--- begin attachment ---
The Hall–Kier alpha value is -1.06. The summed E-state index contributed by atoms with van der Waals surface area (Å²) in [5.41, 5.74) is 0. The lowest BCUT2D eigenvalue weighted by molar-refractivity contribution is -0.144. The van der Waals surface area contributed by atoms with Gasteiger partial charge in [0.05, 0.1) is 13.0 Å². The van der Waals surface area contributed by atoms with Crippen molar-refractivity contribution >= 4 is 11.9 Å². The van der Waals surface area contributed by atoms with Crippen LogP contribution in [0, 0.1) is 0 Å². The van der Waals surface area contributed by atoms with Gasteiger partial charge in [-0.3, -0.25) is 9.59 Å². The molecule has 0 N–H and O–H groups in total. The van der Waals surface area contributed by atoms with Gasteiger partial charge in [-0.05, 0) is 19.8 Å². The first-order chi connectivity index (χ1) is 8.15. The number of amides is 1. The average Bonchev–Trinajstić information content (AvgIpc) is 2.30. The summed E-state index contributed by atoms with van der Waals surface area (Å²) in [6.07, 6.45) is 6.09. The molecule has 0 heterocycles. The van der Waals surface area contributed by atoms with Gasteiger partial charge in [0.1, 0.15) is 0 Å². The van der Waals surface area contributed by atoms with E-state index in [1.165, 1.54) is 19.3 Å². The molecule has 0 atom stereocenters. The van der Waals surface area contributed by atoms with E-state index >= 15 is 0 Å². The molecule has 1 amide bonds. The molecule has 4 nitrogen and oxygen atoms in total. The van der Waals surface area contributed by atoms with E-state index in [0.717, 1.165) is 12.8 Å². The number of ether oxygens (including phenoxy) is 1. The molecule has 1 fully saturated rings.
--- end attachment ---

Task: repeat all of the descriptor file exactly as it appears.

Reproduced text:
The Hall–Kier alpha value is -1.06. The summed E-state index contributed by atoms with van der Waals surface area (Å²) in [5.41, 5.74) is 0. The lowest BCUT2D eigenvalue weighted by molar-refractivity contribution is -0.144. The van der Waals surface area contributed by atoms with Gasteiger partial charge in [0.05, 0.1) is 13.0 Å². The van der Waals surface area contributed by atoms with Crippen molar-refractivity contribution >= 4 is 11.9 Å². The van der Waals surface area contributed by atoms with Crippen LogP contribution in [0, 0.1) is 0 Å². The van der Waals surface area contributed by atoms with Gasteiger partial charge in [-0.3, -0.25) is 9.59 Å². The molecule has 0 N–H and O–H groups in total. The van der Waals surface area contributed by atoms with Gasteiger partial charge in [-0.05, 0) is 19.8 Å². The first-order chi connectivity index (χ1) is 8.15. The number of amides is 1. The average Bonchev–Trinajstić information content (AvgIpc) is 2.30. The summed E-state index contributed by atoms with van der Waals surface area (Å²) in [6.07, 6.45) is 6.09. The molecule has 0 heterocycles. The van der Waals surface area contributed by atoms with Gasteiger partial charge in [0.1, 0.15) is 0 Å². The van der Waals surface area contributed by atoms with E-state index in [1.165, 1.54) is 19.3 Å². The molecule has 0 atom stereocenters. The van der Waals surface area contributed by atoms with E-state index >= 15 is 0 Å². The molecule has 1 amide bonds. The molecule has 4 nitrogen and oxygen atoms in total. The van der Waals surface area contributed by atoms with E-state index in [0.717, 1.165) is 12.8 Å². The number of ether oxygens (including phenoxy) is 1. The molecule has 1 fully saturated rings.